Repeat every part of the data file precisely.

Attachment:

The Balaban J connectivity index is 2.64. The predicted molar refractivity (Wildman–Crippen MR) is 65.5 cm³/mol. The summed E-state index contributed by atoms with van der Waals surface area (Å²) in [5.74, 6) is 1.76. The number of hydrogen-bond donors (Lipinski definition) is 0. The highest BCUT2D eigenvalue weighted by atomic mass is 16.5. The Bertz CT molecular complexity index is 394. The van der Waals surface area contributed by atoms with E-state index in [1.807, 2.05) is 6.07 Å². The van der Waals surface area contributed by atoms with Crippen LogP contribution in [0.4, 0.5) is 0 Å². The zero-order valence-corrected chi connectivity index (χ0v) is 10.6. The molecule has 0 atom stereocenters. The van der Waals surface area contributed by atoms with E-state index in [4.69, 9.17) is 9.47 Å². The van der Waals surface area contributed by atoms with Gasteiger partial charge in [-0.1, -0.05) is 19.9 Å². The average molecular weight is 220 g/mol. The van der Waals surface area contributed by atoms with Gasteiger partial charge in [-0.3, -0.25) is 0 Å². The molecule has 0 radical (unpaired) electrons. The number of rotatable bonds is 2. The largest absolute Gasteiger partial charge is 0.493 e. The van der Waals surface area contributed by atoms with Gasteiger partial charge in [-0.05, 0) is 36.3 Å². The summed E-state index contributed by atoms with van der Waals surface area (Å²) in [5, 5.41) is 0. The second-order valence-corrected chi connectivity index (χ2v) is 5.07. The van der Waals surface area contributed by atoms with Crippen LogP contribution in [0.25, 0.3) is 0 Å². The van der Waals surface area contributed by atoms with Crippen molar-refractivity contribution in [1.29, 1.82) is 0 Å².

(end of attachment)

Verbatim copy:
The Balaban J connectivity index is 2.64. The predicted molar refractivity (Wildman–Crippen MR) is 65.5 cm³/mol. The summed E-state index contributed by atoms with van der Waals surface area (Å²) in [5.74, 6) is 1.76. The number of hydrogen-bond donors (Lipinski definition) is 0. The highest BCUT2D eigenvalue weighted by atomic mass is 16.5. The Bertz CT molecular complexity index is 394. The van der Waals surface area contributed by atoms with E-state index in [1.807, 2.05) is 6.07 Å². The van der Waals surface area contributed by atoms with Crippen LogP contribution in [0.4, 0.5) is 0 Å². The zero-order valence-corrected chi connectivity index (χ0v) is 10.6. The molecule has 0 atom stereocenters. The van der Waals surface area contributed by atoms with E-state index in [4.69, 9.17) is 9.47 Å². The van der Waals surface area contributed by atoms with Gasteiger partial charge in [-0.1, -0.05) is 19.9 Å². The average molecular weight is 220 g/mol. The van der Waals surface area contributed by atoms with Gasteiger partial charge in [-0.3, -0.25) is 0 Å². The molecule has 0 radical (unpaired) electrons. The number of rotatable bonds is 2. The largest absolute Gasteiger partial charge is 0.493 e. The van der Waals surface area contributed by atoms with Gasteiger partial charge in [-0.05, 0) is 36.3 Å². The summed E-state index contributed by atoms with van der Waals surface area (Å²) in [5, 5.41) is 0. The second-order valence-corrected chi connectivity index (χ2v) is 5.07. The van der Waals surface area contributed by atoms with Crippen LogP contribution in [0.25, 0.3) is 0 Å². The van der Waals surface area contributed by atoms with Crippen molar-refractivity contribution in [1.29, 1.82) is 0 Å².